By Tom Kleckner
Texas regulators last week again refused to revisit their decision to reject NextEra Energy’s proposed acquisition of Oncor, the state’s largest regulated utility.
The ruling by the Public Utility Commission of Texas came just two days after Florida-based NextEra filed a 57-page request for rehearing. Commissioners Ken Anderson and Brandy Marty Marquez responded to the motion during a June 29 open meeting.
“It is time to bring this chapter in the [Energy Future Holdings] bankruptcy to a close and consider other options more suitable to Oncor and its ratepayers, as well as ERCOT and its market participants,” Anderson wrote in a memo.
The commission rejected NextEra’s $18.7 bid for Oncor in April, finding it not to be in the public interest. (See Texas Commission Denies NextEra’s Bid for Oncor.)
Anderson said he remained unpersuaded “by [NextEra’s] regurgitation of essentially the same arguments” made in a previous rehearing request. He noted that “almost every intervenor” in the docket (No. 46238) supported the commission’s original decision and urged the PUC to deny the request.
Marquez concurred with Anderson’s memo during a discussion that lasted 30 seconds.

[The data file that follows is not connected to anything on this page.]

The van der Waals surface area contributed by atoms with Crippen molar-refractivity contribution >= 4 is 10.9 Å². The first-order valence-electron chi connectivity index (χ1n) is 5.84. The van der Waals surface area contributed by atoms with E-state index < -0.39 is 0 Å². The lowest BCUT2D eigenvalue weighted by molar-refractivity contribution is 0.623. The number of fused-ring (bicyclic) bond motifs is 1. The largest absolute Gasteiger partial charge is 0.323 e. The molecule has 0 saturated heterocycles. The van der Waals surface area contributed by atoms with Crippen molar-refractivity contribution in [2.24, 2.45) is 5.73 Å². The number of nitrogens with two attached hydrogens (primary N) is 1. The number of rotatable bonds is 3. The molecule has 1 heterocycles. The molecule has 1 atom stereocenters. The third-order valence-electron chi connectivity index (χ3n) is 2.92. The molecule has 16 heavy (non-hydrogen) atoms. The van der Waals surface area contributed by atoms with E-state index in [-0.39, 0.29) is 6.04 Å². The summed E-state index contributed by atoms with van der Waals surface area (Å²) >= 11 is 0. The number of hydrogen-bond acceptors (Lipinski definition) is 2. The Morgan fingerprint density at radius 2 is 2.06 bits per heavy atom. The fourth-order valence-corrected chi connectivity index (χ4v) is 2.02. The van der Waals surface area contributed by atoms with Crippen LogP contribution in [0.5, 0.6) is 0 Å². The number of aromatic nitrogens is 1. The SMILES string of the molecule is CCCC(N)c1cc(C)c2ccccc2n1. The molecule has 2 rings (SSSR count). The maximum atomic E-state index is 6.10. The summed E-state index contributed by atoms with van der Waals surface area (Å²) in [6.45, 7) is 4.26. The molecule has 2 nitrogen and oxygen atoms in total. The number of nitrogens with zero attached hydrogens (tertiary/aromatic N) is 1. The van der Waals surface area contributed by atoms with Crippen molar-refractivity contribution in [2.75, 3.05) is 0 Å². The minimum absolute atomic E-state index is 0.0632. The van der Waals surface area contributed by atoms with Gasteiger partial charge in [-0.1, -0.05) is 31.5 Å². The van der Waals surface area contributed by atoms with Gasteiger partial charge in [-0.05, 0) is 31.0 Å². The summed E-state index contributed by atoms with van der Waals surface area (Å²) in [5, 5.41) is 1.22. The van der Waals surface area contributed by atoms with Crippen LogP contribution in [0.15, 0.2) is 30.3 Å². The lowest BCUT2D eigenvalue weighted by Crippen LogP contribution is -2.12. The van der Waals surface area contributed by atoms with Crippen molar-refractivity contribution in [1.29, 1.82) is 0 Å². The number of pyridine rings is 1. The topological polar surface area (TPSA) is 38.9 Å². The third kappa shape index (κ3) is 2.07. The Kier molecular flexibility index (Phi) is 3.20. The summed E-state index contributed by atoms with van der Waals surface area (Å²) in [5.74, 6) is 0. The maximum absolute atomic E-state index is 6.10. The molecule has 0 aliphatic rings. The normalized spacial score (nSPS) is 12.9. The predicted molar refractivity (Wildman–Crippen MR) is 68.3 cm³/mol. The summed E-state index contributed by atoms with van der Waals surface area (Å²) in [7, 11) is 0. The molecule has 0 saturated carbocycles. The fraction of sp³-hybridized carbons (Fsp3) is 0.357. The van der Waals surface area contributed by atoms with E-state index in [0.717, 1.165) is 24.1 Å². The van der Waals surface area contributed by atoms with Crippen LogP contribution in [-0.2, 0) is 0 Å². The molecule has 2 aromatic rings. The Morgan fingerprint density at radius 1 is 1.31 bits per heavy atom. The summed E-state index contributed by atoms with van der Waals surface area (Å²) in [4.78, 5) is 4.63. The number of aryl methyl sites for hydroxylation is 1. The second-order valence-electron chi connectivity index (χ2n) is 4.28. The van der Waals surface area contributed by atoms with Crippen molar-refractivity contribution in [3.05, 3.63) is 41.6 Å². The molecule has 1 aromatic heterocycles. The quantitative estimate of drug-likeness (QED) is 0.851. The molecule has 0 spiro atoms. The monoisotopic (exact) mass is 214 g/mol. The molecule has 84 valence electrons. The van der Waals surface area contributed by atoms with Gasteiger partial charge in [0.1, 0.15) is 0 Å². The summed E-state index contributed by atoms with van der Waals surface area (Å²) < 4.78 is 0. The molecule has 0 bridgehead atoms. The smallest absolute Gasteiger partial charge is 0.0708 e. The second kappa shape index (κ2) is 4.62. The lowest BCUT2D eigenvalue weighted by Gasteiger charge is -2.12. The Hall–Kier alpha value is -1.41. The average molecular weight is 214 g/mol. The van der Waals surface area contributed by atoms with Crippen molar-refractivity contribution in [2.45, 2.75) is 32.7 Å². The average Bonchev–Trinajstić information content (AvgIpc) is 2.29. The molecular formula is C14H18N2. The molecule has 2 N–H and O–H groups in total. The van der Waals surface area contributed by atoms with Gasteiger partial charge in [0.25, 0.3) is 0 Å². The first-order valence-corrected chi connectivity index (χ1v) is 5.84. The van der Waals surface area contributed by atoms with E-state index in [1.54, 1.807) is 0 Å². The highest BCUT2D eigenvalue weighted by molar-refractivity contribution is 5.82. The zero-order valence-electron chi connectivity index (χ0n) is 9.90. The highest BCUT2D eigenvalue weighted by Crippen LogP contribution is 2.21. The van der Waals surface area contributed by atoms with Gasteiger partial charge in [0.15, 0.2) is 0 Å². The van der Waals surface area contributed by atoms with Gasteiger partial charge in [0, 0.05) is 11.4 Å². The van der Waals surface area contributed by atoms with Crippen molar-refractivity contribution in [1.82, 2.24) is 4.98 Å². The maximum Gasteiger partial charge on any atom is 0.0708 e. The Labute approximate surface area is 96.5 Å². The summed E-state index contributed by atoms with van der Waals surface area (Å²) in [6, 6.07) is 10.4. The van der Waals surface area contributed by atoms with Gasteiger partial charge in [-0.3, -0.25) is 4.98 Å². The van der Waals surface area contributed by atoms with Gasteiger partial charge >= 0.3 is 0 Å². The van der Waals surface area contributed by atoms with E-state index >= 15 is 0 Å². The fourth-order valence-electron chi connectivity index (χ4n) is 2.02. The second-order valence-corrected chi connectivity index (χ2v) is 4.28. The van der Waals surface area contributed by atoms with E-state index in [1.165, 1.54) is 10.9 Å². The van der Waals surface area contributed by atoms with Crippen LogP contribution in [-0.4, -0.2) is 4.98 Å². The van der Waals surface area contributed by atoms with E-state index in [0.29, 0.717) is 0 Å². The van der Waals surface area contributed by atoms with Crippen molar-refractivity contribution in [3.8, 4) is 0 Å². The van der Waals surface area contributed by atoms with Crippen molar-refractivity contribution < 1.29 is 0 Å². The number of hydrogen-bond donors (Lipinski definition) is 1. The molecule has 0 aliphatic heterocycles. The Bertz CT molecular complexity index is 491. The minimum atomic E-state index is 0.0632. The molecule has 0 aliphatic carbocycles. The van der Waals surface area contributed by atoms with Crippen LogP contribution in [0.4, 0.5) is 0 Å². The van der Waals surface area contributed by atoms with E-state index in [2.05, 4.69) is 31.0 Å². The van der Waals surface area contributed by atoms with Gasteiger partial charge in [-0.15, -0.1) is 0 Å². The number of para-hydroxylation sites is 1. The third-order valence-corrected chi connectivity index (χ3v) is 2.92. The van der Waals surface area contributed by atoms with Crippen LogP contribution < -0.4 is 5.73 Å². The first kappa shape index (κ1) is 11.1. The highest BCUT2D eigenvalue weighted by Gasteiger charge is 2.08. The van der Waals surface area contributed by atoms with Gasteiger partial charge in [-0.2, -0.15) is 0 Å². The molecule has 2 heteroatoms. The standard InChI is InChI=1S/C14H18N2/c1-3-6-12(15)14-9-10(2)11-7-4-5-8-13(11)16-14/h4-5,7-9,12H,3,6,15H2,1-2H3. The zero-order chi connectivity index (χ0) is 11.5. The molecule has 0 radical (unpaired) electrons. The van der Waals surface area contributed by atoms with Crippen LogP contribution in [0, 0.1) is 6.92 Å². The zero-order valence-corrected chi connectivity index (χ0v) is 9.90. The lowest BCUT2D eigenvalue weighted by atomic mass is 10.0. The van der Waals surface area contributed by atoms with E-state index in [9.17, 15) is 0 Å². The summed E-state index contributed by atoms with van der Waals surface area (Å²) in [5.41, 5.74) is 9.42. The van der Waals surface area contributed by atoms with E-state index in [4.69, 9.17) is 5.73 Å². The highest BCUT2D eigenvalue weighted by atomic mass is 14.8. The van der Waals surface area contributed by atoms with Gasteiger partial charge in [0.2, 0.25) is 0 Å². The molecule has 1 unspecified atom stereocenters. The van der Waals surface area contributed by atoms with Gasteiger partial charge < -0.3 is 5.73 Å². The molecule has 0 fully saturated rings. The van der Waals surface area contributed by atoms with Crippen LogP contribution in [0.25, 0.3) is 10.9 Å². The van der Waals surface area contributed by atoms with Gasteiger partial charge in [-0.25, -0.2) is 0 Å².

NextEra did not respond to a request for comment on its next steps following the decision. The company has for years eyed the purchase of Oncor, the lone successful business of bankrupt EFH. Proceeds from the sale would have been spread among EFH’s creditors, who last year reached a settlement to end a bankruptcy first declared in 2014.
NextEra filed its latest request for a rehearing June 27, arguing that the PUC overstepped its authority, ignored evidence, misinterpreted Texas laws and used bad judgment when it shot down the acquisition.
The company contended that the PUC’s opinion “constitutes arbitrary and capricious decision-making and an abuse of the commission’s discretion.” The commission’s final order contained 14 errors of law, NextEra said, and it intends to “preserve the company’s rights to judicial review.”
“The commission must determine whether a proposal to ‘change the ownership of the largest utility in Texas is in the public interest’ or whether the public interest is better served by leaving the state’s largest utility under the constraints of ownership by financial investors mired in bankruptcy,” the company said in its petition.
The commission turned down NextEra’s first request for a rehearing early last month. (See Texas PUC Again Rejects NextEra’s Oncor Bid.)
The PUC continues to operate with two commissioners while it waits on a replacement for former Chair Donna Nelson, who left the commission in May. Texas Gov. Greg Abbott is not expected to name Nelson’s successor until the end of the upcoming special legislative session, which begins July 18 and could last up to 30 days. (See Texas PUC Chair Nelson Stepping Down.)